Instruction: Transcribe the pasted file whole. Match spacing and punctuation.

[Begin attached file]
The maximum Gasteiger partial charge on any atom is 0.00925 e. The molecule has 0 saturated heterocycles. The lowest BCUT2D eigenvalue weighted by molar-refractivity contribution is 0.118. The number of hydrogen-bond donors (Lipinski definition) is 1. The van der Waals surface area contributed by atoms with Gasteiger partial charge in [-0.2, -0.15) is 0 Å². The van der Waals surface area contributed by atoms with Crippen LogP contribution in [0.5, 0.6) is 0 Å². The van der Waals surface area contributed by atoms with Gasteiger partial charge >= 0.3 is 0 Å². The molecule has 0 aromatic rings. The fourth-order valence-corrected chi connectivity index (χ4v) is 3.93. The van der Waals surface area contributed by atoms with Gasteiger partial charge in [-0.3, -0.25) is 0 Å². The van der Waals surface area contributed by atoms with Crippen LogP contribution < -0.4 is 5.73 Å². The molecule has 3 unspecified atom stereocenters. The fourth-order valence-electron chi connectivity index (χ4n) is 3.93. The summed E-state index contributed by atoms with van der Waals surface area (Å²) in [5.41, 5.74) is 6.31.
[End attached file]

The maximum Gasteiger partial charge on any atom is 0.00925 e. The molecule has 0 saturated heterocycles. The lowest BCUT2D eigenvalue weighted by molar-refractivity contribution is 0.118. The number of hydrogen-bond donors (Lipinski definition) is 1. The van der Waals surface area contributed by atoms with Gasteiger partial charge in [-0.2, -0.15) is 0 Å². The van der Waals surface area contributed by atoms with Crippen LogP contribution in [0.5, 0.6) is 0 Å². The van der Waals surface area contributed by atoms with Gasteiger partial charge >= 0.3 is 0 Å². The molecule has 0 aromatic rings. The fourth-order valence-corrected chi connectivity index (χ4v) is 3.93. The van der Waals surface area contributed by atoms with Gasteiger partial charge in [-0.3, -0.25) is 0 Å². The van der Waals surface area contributed by atoms with Crippen LogP contribution < -0.4 is 5.73 Å². The molecule has 3 unspecified atom stereocenters. The fourth-order valence-electron chi connectivity index (χ4n) is 3.93. The summed E-state index contributed by atoms with van der Waals surface area (Å²) in [5.41, 5.74) is 6.31.